What is the worship that He desires? It is purely to come before HIS presence out of a spirit of humility and with the expressed desire and purpose of offering Him our conscience presence, our wonderful imaginations, our open hearts, and our complete devotion.

What are we doing when we worship? The primary Greek word for “worship” is proskuneō (προσκυνέω). That Greek word begins with a prefix, pros– (προσ-), which means “towards.” And the root word is kuneō (κυνέω), which means “to kiss.” The deep meaning of that word is “to prostrate oneself.” To worship is to fall down before the feet of the Lord of Glory, to prostrate ourselves before Him and ravish our devotion, praise, adoration, and commitment—just like the woman who worshipped at Jesus’ feet.

Worship has nothing to do with where we meet, how we worship, where we sit, or what we do! I like how Annie Dillard puts it. She writes, “It is madness to wear ladies straw hats to church…We should all be wearing crash helmets. Ushers should issue life preservers and signal flares; they should lash us to our pews.” Why? Because true worship changes us! And if it doesn’t, then it hasn’t been worship! As Mark Grezlak argues, “Much of what passes for worship is rather the tail wagging the dog. We have put God on stage and sat ourselves comfortably in the audience. We should strive for the opposite: We are the performers before the audience of one.”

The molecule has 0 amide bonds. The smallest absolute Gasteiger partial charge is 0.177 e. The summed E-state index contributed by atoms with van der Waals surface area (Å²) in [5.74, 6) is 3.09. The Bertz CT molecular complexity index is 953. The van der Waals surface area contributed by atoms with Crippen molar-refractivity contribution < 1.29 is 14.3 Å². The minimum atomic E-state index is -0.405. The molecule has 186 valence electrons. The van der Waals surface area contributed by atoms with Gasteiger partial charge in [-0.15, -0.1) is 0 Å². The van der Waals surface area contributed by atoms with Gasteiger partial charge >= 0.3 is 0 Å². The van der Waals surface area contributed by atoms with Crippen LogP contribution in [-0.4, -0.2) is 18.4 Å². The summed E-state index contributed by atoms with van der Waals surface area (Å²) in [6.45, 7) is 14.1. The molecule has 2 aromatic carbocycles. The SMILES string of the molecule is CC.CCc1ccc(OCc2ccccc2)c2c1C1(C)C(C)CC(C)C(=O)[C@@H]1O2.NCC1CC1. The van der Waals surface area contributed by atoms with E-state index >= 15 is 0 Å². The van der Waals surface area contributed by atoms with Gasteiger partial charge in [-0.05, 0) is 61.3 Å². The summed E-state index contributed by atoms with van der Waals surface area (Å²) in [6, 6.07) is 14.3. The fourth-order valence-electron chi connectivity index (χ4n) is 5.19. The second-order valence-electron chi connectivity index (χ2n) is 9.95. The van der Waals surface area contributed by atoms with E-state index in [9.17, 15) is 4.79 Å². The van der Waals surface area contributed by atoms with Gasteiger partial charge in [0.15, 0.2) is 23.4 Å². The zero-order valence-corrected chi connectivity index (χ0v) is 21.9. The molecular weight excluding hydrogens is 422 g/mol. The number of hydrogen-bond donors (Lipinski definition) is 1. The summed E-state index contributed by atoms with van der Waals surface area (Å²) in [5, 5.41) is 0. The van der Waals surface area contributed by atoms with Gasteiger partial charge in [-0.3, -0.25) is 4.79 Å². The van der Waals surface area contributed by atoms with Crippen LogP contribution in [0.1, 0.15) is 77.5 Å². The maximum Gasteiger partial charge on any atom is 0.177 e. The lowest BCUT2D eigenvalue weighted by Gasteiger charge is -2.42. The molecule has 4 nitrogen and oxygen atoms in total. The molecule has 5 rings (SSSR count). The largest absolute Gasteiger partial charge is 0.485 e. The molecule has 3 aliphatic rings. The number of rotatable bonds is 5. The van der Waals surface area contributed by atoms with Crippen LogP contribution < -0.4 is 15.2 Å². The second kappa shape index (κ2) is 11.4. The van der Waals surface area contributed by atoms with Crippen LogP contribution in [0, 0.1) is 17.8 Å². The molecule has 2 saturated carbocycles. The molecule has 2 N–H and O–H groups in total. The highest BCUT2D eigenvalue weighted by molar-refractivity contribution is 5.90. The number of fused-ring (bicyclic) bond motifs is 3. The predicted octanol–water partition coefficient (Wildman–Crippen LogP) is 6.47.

Again, true worship, the kind of worship that God seeks, was powerfully described by the Lord of glory Himself in the verses I quoted above. Jesus declared, “…true worshipers will worship the Father in spirit and truth.” “Worship,” exclaims Darlene Zsheck, the well-know Hillsong worship leader, “is when your spirit adores and connects with the Spirit of God. When the very core of your being is found loving Him….lost in Him. It is not about the songs, it is not about how big the band or the choir is. All of those are wonderful expressions of worship, but they are not the essence of it. The essence of worship is when your heart and soul, all that is within you, adore and connects with the Spirit of God.”

The object of our worship is and must always be none other than Almighty God. Jesus answered that all-important question of whom we are to worship once and for all (Mt. 4:10). He said, “You shall worship the LORD your God, and serve Him only.” The one true God is the God of Abraham, Isaac, and Jacob; the God whom Jesus Christ revealed. Mankind is warned not to have any other gods before them—for He alone is the one true God. He alone is worthy of our worship. We worship Him not only for who He is but also for what He has done!